Trash extended as far as the eyes could see. Hundreds of workers, many of them children, half-naked and bare foot, waded through the filth. They were accompanied by rats and snakes as they slaved beneath a scorching sun that brought temperatures topping 100 degrees. Flies enveloped the dump, the children wiping them off their arms as though they were pulling up the sleeves of a dress shirt. The end goal of the endeavor was to scavenge out tiny treasures: a minuscule piece of plastic, a scrap of steel, a fragment of glass, anything they could gather and sell at the end of the day. A young girl with sad eyes scooped through some slop, looking for particles of food that could be sold and used as cattle feed.
This was the scene that Bill Smith and his wife Lauren witnessed during one of their trips to Cambodia back in the summer of 2002. They had been taken to Stung Mean Chey dump, truly a name apropos of such a display, by their driver, Chat Kong, who suggested that they go see "the children." This was not what Smith and his wife had expected when they took his advice.
"I kind of knew that it existed. I vaguely remember seeing a picture like that in National Geographic," said Smith. "But it doesn't really hit home until you're standing there."
Smith is the team photographer for the Chicago Bears, Blackhawks and Bulls. He's made a living shooting the brilliance of Devin Hester, Jonathan Toews and Michael Jordan competing against the most famous athletes in the world on the biggest stage.
He's not one to be intimidated by a moment, until that one life-changing day. Smith and his wife were horrified by what they'd seen at the dump in the tiny village just outside Phnom Penh. They were practically in tears.
They had been traveling to different parts of Southeast Asia for more than a decade at the urging of friend Gary Fencik, the former Chicago Bears safety. In his downtime, Smith would take pictures for pleasure in these exotic locales. He'd been to Vietnam, India and numerous other countries, but he was always drawn to Cambodia.
Normally chatty about what they had seen during their daily exploits, the Smiths instead sat in silence on their drive back to the hotel. They knew they had to do something and decided to go back to the dump the next day and pick out a child to support. They realized they were being naïve. They knew helping one child would hardly make a dent in the dire scenes they had witnessed, but they didn't feel right sitting idly by while such unspeakable sadness was unfolding.
The following day, Kong drove them back to the dump, where Lauren saw a girl in a red hat. She had remembered seeing the girl working hard the day before, her sad eyes branded in Lauren's memory. Kong brought the terrified girl over and helped translate between the Smiths and the young girl. After learning their intentions, the shy girl, whose name they learned was Sreyna, eventually agreed to take them to her home. She led them through a shanty town, and they came upon a tiny shack constructed from corrugated tin and had no running water or electricity. Sreyna's mother was not at home, she was out working as a bricklayer, but the Smiths were greeted by Sreyna's older sister, Salim, and their friend, Nak, who had been living with them since her parents had passed away.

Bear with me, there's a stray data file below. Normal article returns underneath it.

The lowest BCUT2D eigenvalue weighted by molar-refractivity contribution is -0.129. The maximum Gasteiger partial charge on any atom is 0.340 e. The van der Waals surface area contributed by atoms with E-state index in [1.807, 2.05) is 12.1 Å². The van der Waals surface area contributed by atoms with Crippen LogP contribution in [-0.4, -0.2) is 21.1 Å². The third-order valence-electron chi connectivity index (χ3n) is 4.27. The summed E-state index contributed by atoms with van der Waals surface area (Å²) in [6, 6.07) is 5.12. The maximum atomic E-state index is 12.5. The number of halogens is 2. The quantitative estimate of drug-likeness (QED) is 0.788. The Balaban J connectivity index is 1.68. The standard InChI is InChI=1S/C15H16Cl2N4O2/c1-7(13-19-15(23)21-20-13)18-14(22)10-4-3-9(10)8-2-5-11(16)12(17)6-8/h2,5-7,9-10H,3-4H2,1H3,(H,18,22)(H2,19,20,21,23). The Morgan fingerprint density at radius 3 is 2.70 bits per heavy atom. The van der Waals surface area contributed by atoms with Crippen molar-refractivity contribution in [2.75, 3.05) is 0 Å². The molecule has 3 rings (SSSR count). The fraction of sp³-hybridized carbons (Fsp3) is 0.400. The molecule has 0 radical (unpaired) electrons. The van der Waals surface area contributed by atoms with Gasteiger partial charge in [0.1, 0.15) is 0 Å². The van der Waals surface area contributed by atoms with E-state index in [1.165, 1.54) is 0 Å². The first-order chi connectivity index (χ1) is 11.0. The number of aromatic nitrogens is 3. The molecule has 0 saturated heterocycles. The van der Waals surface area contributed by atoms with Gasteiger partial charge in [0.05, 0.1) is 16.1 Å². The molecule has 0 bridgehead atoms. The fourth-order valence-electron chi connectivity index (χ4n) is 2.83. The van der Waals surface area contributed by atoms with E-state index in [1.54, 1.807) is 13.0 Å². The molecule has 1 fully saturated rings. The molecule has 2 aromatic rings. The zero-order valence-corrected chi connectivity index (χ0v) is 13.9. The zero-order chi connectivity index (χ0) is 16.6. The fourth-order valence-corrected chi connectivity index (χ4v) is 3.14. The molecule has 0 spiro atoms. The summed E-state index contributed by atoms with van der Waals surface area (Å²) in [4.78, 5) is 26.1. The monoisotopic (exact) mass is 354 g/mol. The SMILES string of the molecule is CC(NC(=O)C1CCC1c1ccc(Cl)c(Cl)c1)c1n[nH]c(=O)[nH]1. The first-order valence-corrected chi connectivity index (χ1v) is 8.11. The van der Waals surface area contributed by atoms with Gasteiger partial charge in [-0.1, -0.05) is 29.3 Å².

Eventually, the Smiths would meet Sreyna and Salim's mother and, through Kong's translation, they found out that all three children worked at the dump instead of attending school, each bringing in $10 a month. The Smiths made a deal with the mother, they would enroll the children in school as well as pay her the money that she would lose from them no longer working in the dump, but she had to promise that the kids would never work there again. They left Kong some money to care for the children and he agreed to occasionally visit the children to ensure that their pact was being held in place.
When they returned to the U.S., Bill showed the pictures he had taken at the dump to friends and relatives. Many of them were moved by what they saw and insisted on donating money to adopt a child as well. The word spread, and what started out as one child, then immediately grew to three, then up to 20 and counting. When the Smiths returned to Cambodia a few months later, they realized that even though what they were doing was progress, it still wasn't enough. The kids had no lights to do their school work at night, the conditions that they lived in were still terrible, and the Smiths knew that they had to raise more money so they could get them out of the slums and into an acceptable living situation.
By this time, Joe O'Neil, the Bulls' senior director of ticket operations, had adopted some children of his own and was helping Smith spearhead this initiative. The two of them brainstormed and ended up putting together a program called "From the Sports World to the Third World." They'd rent venues wherever they could get an audience, from country clubs to church groups, friends would invite friends and they began to show what they had witnessed at the Stung Mean Chey dump. Smith would start off by showing his pictures from sporting events and concerts at the United Center, then he'd go on to show the beauty of southeast Asia. Finally he'd show them the images of the children rummaging through the trash; by the time he'd finished with that, there wouldn't be a dry eye in the house.